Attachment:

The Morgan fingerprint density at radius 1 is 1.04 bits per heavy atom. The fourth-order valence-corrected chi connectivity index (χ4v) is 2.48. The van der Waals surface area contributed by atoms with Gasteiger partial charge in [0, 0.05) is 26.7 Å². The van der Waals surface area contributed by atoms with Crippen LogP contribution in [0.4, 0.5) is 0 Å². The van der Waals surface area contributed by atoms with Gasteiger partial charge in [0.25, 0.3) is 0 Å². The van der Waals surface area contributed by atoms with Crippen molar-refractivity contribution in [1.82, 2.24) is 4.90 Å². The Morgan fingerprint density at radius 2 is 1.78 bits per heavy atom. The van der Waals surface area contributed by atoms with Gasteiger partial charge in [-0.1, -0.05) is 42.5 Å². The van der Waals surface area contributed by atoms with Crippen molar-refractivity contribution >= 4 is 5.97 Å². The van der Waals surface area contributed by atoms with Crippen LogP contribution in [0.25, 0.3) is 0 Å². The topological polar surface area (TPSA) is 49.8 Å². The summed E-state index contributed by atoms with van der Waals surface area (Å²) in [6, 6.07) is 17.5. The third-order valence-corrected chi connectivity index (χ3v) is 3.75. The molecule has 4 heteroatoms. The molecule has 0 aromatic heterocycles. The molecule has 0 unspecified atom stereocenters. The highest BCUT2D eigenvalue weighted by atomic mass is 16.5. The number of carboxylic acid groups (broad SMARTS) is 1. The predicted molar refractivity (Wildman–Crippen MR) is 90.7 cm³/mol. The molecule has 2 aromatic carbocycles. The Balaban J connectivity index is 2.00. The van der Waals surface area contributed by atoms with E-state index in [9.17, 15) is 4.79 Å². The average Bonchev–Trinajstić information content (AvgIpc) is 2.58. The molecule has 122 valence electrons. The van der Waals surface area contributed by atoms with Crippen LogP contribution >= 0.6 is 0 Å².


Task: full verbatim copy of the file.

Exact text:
The Morgan fingerprint density at radius 1 is 1.04 bits per heavy atom. The fourth-order valence-corrected chi connectivity index (χ4v) is 2.48. The van der Waals surface area contributed by atoms with Gasteiger partial charge in [0, 0.05) is 26.7 Å². The van der Waals surface area contributed by atoms with Crippen LogP contribution in [0.4, 0.5) is 0 Å². The van der Waals surface area contributed by atoms with Gasteiger partial charge in [0.25, 0.3) is 0 Å². The van der Waals surface area contributed by atoms with Crippen molar-refractivity contribution in [1.82, 2.24) is 4.90 Å². The Morgan fingerprint density at radius 2 is 1.78 bits per heavy atom. The van der Waals surface area contributed by atoms with Gasteiger partial charge in [-0.1, -0.05) is 42.5 Å². The van der Waals surface area contributed by atoms with Crippen molar-refractivity contribution >= 4 is 5.97 Å². The van der Waals surface area contributed by atoms with Crippen LogP contribution in [0.25, 0.3) is 0 Å². The topological polar surface area (TPSA) is 49.8 Å². The summed E-state index contributed by atoms with van der Waals surface area (Å²) in [6, 6.07) is 17.5. The third-order valence-corrected chi connectivity index (χ3v) is 3.75. The molecule has 4 heteroatoms. The molecule has 0 aromatic heterocycles. The molecule has 0 unspecified atom stereocenters. The highest BCUT2D eigenvalue weighted by atomic mass is 16.5. The number of carboxylic acid groups (broad SMARTS) is 1. The predicted molar refractivity (Wildman–Crippen MR) is 90.7 cm³/mol. The molecule has 2 aromatic carbocycles. The Balaban J connectivity index is 2.00. The van der Waals surface area contributed by atoms with E-state index in [9.17, 15) is 4.79 Å². The average Bonchev–Trinajstić information content (AvgIpc) is 2.58. The molecule has 122 valence electrons. The van der Waals surface area contributed by atoms with Crippen LogP contribution >= 0.6 is 0 Å².